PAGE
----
By Denise M. Brown, Founder of The Caregiving Years Training Academy
When you expect a child, the community (your family, friends, co-workers) rallies around you and your spouse. When you expect your first child, you receive gifts, well wishes and the encouragement that you are entering a wonderful, albeit challenging, chapter in your life. As you prepare to welcome your child, you feel pride at the thought of your role as parent: How you will shape the mind of a youngster, impacting him or her with your wisdom, insights and knowledge.
Now think about a similar life experience but one often on the other end of the spectrum. When you care for a family member or friend, spending the last years together as caregiver and caree, you might feel isolated from the community. Friends, co-workers, even other relatives may not understand your worries, your commitments and your decisions.
Without support, you might find yourself fighting self-doubts, asking yourself, “Why me? Why am I the one to do this?” These self-doubts can erode your ability to handle your caregiving responsibilities effectively and efficiently. Even worse, these self-doubts cloud your ability to understand how important this caregiving journey is — to your caree, your family, yourself.
That’s why I’ve developed the Six Caregiving Stages. Much like books for expecting parents, the Six Caregiving Stages describes what to expect throughout the journey. Because no journey is completed without wrong turns, unexpected delays and unplanned crises (we’ll call these “stumbles”), our map also includes ways to “steady” these stumbles. I first created the concept of staging the caregiving experience in 1997 and continue to revise and tweak the concept to ensure it remains relevant today.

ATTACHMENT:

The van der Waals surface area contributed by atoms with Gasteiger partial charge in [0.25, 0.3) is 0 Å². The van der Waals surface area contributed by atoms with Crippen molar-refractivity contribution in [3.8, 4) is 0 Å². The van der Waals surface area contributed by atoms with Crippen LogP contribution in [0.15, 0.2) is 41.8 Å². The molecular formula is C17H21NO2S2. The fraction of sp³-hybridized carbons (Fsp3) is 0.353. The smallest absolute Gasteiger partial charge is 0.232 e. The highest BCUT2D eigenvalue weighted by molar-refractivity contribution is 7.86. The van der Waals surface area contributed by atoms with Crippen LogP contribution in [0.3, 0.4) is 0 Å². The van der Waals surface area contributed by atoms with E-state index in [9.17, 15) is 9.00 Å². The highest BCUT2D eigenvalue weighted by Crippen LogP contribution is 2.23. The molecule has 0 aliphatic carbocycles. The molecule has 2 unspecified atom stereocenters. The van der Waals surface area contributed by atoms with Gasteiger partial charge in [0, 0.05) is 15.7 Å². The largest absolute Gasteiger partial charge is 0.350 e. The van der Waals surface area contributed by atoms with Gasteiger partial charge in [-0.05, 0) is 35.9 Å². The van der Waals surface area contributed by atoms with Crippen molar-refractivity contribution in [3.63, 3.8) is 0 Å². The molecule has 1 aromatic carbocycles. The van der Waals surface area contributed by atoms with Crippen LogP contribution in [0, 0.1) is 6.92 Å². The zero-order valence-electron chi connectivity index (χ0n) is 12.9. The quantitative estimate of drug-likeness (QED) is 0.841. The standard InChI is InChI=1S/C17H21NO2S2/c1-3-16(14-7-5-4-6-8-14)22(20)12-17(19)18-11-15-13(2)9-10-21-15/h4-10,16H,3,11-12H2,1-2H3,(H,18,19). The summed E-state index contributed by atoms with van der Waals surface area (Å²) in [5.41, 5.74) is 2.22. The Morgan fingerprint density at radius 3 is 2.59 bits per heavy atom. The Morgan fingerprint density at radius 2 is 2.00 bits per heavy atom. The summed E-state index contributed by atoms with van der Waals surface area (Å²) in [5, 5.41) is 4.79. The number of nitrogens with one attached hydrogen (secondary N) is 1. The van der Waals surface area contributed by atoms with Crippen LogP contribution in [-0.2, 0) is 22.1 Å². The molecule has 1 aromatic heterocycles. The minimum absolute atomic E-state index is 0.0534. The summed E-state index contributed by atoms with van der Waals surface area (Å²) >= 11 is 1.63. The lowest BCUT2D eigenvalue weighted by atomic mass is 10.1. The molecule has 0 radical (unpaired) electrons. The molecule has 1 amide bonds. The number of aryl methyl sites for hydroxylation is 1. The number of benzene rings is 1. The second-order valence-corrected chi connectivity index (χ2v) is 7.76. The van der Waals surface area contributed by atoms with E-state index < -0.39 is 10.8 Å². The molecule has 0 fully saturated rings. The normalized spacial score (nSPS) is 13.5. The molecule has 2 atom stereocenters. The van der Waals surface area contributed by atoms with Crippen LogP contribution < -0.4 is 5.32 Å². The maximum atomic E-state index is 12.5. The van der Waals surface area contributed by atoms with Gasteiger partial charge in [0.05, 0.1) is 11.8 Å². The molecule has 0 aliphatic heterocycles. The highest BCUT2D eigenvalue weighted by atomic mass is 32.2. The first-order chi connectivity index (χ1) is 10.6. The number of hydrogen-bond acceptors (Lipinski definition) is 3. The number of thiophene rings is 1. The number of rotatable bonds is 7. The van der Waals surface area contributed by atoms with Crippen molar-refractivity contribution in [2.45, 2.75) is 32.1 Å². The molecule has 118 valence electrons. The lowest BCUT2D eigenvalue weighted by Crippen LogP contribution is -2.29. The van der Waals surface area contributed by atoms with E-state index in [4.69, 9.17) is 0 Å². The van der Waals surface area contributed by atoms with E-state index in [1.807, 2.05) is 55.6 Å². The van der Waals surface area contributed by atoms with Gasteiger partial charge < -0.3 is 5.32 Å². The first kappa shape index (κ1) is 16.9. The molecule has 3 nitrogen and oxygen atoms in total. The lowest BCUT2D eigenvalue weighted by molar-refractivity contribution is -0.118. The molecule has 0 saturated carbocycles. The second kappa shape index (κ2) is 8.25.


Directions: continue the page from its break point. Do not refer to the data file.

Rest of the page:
Separated into six stages, The Caregiving Years reflects the increasing intensity of the caregiving role. Within each stage, you’ll find a keyword. As you move through the stages, you’ll add more keywords which also become your coping strategies. These six keywords become your go-to actions during times of stress, worry and frustration.
By having information about your role as family caregiver, as well as understanding the information needed and actions to take, you can spend more time making this experience meaningful for your caree, your family and yourself.
~ Our The Caregiving Years Tools, released with our eighth edition of The Caregiving Years handbook, help you find the answers and solutions right for you.
~ Our Tip Sheets can help:
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